Well they ARE more efficient. See what a great job they are doing separating the poor saps driving to work from their money…

  11. An Interested Party says:

    I’m sure the ads that other Republicans will run against him in the primaries, should be decide to run, will showcase his time at OMB rather than his time as governor…after that, I wonder how many people will still think of him as being fiscally responsible…

  12. Have a nice G.A. says:

    His defunding of Planned Parenthood shows his determination to stick his nose into every woman’s vagina and tell her what can go in and what must come out.

    It sounds to me like your gonna do what you want to regardless…

  13. Franklin says:

    He has cut funding for Planned Parenthood until or unless they stop doing abortions.

    I thought Daniels was the guy that wanted to call truce on the social issues? I’m just askin’ here, abortion isn’t my main issue one way or the other.

  14. jukeboxgrad says:

    his time at OMB

    Yup, like this:

    The administration’s top budget official [i.e., Daniels] estimated today that the cost of a war with Iraq could be in the range of $50 billion to $60 billion … he said that … earlier estimates of $100 billion to $200 billion in Iraq war costs… were too high. … Mr. Daniels declined to explain how budget officials had reached the $50 billion to $60 billion range for war costs, or why it was less in current dollars than the 43-day gulf war in 1991.

    Nobel winner Stiglitz recently said this: “The true cost of the Iraq war: $3 trillion and beyond.” $3 trillion would be 50 times greater than Daniels’ estimate. Even by government standards, that’s a colossal error. As the reporter said eight years ago, I would like to hear Daniels “explain how budget officials had reached the $50 billion to $60 billion range for war costs.” Unfortunately it appears that he was trying to avoid the fate of Lawrence B. Lindsey:

    The budget director’s projections today served as a more politically palatable corrective to figures put forth by Mr. Lindsey in September, when he said that a war with Iraq might amount to 1 percent to 2 percent of the national gross domestic product, or $100 billion to $200 billion. Mr. Lindsey added that as a one-time cost for one year, the expenditure would be “nothing.”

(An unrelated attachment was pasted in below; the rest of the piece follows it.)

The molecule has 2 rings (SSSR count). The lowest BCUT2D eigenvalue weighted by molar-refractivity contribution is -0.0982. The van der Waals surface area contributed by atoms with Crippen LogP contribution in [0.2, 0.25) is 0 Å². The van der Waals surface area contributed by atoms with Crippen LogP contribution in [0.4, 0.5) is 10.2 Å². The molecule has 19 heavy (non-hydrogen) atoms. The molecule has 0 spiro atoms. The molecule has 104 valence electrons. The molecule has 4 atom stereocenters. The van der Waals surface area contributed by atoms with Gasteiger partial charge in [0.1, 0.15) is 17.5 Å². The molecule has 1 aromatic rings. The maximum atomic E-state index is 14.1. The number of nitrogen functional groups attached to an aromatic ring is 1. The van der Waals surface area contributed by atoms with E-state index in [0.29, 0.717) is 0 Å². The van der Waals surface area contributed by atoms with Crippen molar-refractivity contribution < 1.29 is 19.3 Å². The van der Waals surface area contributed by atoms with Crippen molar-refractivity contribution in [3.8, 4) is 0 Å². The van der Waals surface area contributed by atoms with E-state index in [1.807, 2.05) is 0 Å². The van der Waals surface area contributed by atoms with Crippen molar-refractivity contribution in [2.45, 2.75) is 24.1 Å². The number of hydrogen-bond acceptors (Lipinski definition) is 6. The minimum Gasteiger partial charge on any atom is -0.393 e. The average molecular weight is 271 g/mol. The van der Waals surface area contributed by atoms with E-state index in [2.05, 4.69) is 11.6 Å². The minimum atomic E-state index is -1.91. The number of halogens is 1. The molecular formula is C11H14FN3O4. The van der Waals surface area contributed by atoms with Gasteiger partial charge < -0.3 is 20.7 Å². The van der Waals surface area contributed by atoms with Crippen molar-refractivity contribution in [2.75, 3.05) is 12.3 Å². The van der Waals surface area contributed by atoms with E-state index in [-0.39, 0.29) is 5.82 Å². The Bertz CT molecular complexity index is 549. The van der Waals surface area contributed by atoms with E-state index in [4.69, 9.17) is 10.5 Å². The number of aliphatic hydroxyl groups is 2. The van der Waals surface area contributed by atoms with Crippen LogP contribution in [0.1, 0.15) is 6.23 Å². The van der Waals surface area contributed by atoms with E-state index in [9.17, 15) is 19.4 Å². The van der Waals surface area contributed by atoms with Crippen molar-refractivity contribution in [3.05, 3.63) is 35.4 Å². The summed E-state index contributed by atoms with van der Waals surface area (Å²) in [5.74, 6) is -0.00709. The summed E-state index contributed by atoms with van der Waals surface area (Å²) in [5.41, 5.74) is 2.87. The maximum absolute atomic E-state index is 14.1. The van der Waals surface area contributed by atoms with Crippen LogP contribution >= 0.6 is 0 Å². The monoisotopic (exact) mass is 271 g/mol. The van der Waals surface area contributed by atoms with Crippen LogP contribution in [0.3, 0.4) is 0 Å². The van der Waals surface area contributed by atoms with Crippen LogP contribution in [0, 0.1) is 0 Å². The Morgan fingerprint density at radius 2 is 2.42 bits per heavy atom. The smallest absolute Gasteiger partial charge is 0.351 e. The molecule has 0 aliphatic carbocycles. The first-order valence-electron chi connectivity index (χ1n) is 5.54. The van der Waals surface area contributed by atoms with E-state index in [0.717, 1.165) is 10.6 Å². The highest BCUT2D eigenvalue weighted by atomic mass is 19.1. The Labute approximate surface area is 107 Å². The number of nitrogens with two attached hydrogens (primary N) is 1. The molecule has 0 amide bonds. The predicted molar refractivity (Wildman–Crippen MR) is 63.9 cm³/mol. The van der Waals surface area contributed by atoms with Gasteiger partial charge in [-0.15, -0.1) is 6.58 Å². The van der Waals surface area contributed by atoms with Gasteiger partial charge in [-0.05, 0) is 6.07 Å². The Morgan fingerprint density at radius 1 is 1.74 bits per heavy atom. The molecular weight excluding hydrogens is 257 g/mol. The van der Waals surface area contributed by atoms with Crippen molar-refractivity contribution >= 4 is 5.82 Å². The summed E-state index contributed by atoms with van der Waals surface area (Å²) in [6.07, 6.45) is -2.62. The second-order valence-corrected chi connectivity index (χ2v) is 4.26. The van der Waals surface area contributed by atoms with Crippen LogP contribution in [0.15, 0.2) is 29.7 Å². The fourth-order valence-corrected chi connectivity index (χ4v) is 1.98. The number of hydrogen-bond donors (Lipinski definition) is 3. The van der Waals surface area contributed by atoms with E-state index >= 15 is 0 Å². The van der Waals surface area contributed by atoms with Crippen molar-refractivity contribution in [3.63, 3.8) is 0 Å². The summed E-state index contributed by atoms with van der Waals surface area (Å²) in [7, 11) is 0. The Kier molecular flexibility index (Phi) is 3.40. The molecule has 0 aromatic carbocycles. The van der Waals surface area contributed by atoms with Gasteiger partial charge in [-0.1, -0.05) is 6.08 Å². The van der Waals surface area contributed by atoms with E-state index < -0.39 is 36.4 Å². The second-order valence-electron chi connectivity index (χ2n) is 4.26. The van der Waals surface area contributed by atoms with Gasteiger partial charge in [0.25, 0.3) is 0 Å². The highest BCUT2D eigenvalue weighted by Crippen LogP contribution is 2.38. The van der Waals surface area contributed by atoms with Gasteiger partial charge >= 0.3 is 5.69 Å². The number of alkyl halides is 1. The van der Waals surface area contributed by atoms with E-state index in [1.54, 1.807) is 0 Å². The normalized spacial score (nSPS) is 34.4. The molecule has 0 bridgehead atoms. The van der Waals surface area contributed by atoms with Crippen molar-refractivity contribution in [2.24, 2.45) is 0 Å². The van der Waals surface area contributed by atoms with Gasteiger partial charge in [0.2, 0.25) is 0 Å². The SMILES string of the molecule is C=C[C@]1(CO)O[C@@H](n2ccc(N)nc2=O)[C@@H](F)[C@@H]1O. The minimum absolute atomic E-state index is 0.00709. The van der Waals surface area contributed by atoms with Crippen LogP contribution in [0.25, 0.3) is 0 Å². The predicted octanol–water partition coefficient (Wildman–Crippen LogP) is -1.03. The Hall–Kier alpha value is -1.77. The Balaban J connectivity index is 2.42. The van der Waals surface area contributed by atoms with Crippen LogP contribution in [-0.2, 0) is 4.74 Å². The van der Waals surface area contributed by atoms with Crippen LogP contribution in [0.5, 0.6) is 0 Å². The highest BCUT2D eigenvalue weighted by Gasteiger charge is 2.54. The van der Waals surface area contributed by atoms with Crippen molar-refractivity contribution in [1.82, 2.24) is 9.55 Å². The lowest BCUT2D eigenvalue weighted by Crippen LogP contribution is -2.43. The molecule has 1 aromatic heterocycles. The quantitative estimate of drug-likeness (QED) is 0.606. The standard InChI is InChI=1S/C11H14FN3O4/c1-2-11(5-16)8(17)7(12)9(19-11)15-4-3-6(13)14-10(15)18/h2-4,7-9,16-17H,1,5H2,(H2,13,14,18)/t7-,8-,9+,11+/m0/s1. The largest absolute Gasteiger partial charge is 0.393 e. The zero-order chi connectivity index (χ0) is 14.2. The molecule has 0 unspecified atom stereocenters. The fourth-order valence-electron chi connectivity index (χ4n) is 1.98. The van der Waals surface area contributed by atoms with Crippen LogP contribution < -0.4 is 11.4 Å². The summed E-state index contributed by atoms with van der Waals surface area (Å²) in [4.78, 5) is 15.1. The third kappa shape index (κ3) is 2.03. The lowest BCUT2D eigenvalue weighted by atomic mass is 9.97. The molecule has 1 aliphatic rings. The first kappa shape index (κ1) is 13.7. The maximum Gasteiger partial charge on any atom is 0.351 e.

Mr. Lindsey was criticized inside and outside the administration for putting forth such a large number, which helped pave the way for his ouster earlier this month. …

    But today, Mr. Daniels sought to play down his former colleague’s remarks. “That wasn’t a budget estimate,” he said. “It was more of a historical benchmark than any analysis of what a conflict today might entail.”

    So did Daniels actually do “any analysis of what a conflict today might entail?” Or was he just trying to come up with a number that was “politically palatable?” Eventually he’ll be asked this question.

  15. lunaticllama says:

    Chris Christie is a bailout artist. Why any conservative would support someone who as a matter of practice bails out ugly swamp malls and casinos is beyond me. He believes in state socialism for his donors, i.e. state-directed funding for favored industries that pay him off. Oh, and he can’t fill out simple paperwork. His bailout buddies haven’t figured that one out!

  16. Eric Florack says:

    Well they ARE more efficient. See what a great job they are doing separating the poor saps driving to work from their money…

    So now suuddenly, you’re sympathetic to people driving cars? I thought the far left’s objective was to herd them onto trains and buses. You can’t even stick with your own narrative.

  17. Eric Florack says:

    I’m not convinced Daniels is the best we can do. You see, when I mentioned yesterday here at OTB that the GOP field was weak, I include Daniels in that list. He has some questions to answer, to my mind as regard some judicial appointments…. such as the moron who wrote that ruling the other day as regards defending one’s home from invasion.

  18. anjin-san says:

    You can’t even stick with your own narrative.

    Sure bit sure. Just show where I ever said anything remotely like that.

    I thought

    FTFY

  19. Terrye says:

    anjin:

    Actually, I do think Obama is incompetent. Thankfully, he has people like Gates on board who can do some of the heavy lifting for him. I think it is kind of pathetic the way all the former pacifists are pounding their chests after the Navy Seals got Bin Laden. It is interesting that Obama and his fan club think it is all about him.

  20. Terrye says:

    jukebox:

    If you are going to look at Daniels record, look at it all..don’t cherry pick something just to make him look bad. He has done a good job as Governor. In fact he gets a lot higher marks for his job as Governor than the American people are prepared to give Obama for his job as president.

  21. anjin-san says:

    I think it is kind of pathetic the way all the former pacifists are pounding their chests

    Perhaps you could show even a single example of a self-described pacifist “pounding their chest” over bin landen’s death. Even one will do.

    It is interesting that Obama and his fan club think it is all about him.

    And it’s predictable that weak tea like this is all you have to serve up.

  22. Terrye says:

    anjin:

    I think you were doing some pounding yourself, now weren’t you? Oh come, on the strutting was there for all to see..don’t blame me if you are blind.

    And what weak tea is that? Bush gives a speech and thanks the Seals, Obama gives a speech and it is I..I..I..me…me…me.